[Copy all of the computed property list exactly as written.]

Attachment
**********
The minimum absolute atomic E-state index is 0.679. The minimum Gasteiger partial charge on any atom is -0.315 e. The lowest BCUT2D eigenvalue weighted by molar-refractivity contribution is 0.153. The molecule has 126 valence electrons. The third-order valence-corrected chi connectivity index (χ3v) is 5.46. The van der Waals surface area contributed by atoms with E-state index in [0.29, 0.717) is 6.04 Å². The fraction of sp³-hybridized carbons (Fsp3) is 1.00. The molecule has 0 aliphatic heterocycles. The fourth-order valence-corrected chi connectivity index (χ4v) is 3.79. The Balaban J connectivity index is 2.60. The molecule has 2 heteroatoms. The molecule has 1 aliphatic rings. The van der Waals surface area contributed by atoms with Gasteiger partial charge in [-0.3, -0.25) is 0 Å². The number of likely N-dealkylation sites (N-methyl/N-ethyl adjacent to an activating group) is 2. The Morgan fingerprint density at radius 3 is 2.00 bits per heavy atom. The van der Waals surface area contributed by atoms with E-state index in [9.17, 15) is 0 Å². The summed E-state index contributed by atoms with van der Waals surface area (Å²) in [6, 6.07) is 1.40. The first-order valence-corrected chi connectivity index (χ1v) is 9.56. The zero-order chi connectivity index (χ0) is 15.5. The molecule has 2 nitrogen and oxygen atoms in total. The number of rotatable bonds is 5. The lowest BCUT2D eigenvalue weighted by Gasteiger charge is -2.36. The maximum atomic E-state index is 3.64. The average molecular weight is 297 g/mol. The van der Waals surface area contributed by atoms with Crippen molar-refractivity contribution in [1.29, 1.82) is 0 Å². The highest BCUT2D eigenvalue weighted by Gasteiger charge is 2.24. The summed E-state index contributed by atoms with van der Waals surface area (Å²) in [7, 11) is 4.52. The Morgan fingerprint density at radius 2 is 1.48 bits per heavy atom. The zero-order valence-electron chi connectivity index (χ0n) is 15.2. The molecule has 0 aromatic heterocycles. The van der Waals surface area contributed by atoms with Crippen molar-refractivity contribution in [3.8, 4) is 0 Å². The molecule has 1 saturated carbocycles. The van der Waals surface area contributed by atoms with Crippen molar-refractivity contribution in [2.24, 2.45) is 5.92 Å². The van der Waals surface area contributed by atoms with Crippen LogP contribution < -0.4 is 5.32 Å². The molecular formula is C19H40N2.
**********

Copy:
The minimum absolute atomic E-state index is 0.679. The minimum Gasteiger partial charge on any atom is -0.315 e. The lowest BCUT2D eigenvalue weighted by molar-refractivity contribution is 0.153. The molecule has 126 valence electrons. The third-order valence-corrected chi connectivity index (χ3v) is 5.46. The van der Waals surface area contributed by atoms with E-state index in [0.29, 0.717) is 6.04 Å². The fraction of sp³-hybridized carbons (Fsp3) is 1.00. The molecule has 0 aliphatic heterocycles. The fourth-order valence-corrected chi connectivity index (χ4v) is 3.79. The Balaban J connectivity index is 2.60. The molecule has 2 heteroatoms. The molecule has 1 aliphatic rings. The van der Waals surface area contributed by atoms with Gasteiger partial charge in [-0.3, -0.25) is 0 Å². The number of likely N-dealkylation sites (N-methyl/N-ethyl adjacent to an activating group) is 2. The Morgan fingerprint density at radius 3 is 2.00 bits per heavy atom. The van der Waals surface area contributed by atoms with E-state index in [9.17, 15) is 0 Å². The summed E-state index contributed by atoms with van der Waals surface area (Å²) in [6, 6.07) is 1.40. The first-order valence-corrected chi connectivity index (χ1v) is 9.56. The zero-order chi connectivity index (χ0) is 15.5. The molecule has 2 nitrogen and oxygen atoms in total. The number of rotatable bonds is 5. The lowest BCUT2D eigenvalue weighted by Gasteiger charge is -2.36. The maximum atomic E-state index is 3.64. The average molecular weight is 297 g/mol. The van der Waals surface area contributed by atoms with Crippen molar-refractivity contribution in [1.29, 1.82) is 0 Å². The highest BCUT2D eigenvalue weighted by Gasteiger charge is 2.24. The summed E-state index contributed by atoms with van der Waals surface area (Å²) in [7, 11) is 4.52. The Morgan fingerprint density at radius 2 is 1.48 bits per heavy atom. The zero-order valence-electron chi connectivity index (χ0n) is 15.2. The molecule has 0 aromatic heterocycles. The van der Waals surface area contributed by atoms with Crippen molar-refractivity contribution in [3.8, 4) is 0 Å². The molecule has 1 saturated carbocycles. The van der Waals surface area contributed by atoms with Crippen molar-refractivity contribution in [2.24, 2.45) is 5.92 Å². The van der Waals surface area contributed by atoms with Crippen LogP contribution < -0.4 is 5.32 Å². The molecular formula is C19H40N2.